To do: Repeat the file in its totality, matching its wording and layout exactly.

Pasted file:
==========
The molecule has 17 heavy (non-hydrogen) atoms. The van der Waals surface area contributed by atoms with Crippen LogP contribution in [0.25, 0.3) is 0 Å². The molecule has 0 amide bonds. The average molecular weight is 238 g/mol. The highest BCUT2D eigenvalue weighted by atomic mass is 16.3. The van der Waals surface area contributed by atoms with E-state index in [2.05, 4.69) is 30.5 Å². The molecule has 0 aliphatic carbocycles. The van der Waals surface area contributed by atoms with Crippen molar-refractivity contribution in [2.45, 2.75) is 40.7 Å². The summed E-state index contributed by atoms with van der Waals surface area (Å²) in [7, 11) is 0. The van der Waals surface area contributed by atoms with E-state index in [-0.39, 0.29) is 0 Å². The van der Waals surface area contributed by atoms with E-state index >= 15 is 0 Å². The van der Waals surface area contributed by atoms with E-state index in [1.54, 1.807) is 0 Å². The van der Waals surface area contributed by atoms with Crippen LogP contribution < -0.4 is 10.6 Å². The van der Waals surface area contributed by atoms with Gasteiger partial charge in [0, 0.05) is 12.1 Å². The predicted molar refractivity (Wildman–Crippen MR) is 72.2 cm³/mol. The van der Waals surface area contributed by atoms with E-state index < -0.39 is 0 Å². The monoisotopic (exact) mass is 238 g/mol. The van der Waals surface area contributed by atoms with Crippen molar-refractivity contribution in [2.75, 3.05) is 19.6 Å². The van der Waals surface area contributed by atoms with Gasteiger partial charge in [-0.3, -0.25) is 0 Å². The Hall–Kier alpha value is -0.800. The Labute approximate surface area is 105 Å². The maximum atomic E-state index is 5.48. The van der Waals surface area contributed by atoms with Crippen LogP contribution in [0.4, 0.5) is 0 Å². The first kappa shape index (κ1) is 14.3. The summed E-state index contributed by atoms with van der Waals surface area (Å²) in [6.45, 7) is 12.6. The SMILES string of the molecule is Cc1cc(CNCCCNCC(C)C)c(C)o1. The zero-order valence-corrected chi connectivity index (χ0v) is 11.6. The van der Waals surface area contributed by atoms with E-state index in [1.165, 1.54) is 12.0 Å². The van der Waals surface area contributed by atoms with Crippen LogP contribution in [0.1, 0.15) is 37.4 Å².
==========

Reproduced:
The molecule has 17 heavy (non-hydrogen) atoms. The van der Waals surface area contributed by atoms with Crippen LogP contribution in [0.25, 0.3) is 0 Å². The molecule has 0 amide bonds. The average molecular weight is 238 g/mol. The highest BCUT2D eigenvalue weighted by atomic mass is 16.3. The van der Waals surface area contributed by atoms with E-state index in [2.05, 4.69) is 30.5 Å². The molecule has 0 aliphatic carbocycles. The van der Waals surface area contributed by atoms with Crippen molar-refractivity contribution in [2.45, 2.75) is 40.7 Å². The summed E-state index contributed by atoms with van der Waals surface area (Å²) in [7, 11) is 0. The van der Waals surface area contributed by atoms with E-state index in [-0.39, 0.29) is 0 Å². The van der Waals surface area contributed by atoms with E-state index >= 15 is 0 Å². The van der Waals surface area contributed by atoms with E-state index in [1.54, 1.807) is 0 Å². The van der Waals surface area contributed by atoms with Crippen LogP contribution < -0.4 is 10.6 Å². The van der Waals surface area contributed by atoms with Gasteiger partial charge in [0, 0.05) is 12.1 Å². The predicted molar refractivity (Wildman–Crippen MR) is 72.2 cm³/mol. The van der Waals surface area contributed by atoms with E-state index < -0.39 is 0 Å². The monoisotopic (exact) mass is 238 g/mol. The van der Waals surface area contributed by atoms with Crippen molar-refractivity contribution in [2.75, 3.05) is 19.6 Å². The van der Waals surface area contributed by atoms with Gasteiger partial charge in [-0.3, -0.25) is 0 Å². The Hall–Kier alpha value is -0.800. The Labute approximate surface area is 105 Å². The maximum atomic E-state index is 5.48. The van der Waals surface area contributed by atoms with Crippen LogP contribution in [0.4, 0.5) is 0 Å². The first kappa shape index (κ1) is 14.3. The summed E-state index contributed by atoms with van der Waals surface area (Å²) in [6.45, 7) is 12.6. The SMILES string of the molecule is Cc1cc(CNCCCNCC(C)C)c(C)o1. The zero-order valence-corrected chi connectivity index (χ0v) is 11.6. The van der Waals surface area contributed by atoms with E-state index in [1.165, 1.54) is 12.0 Å². The van der Waals surface area contributed by atoms with Crippen LogP contribution in [0.1, 0.15) is 37.4 Å².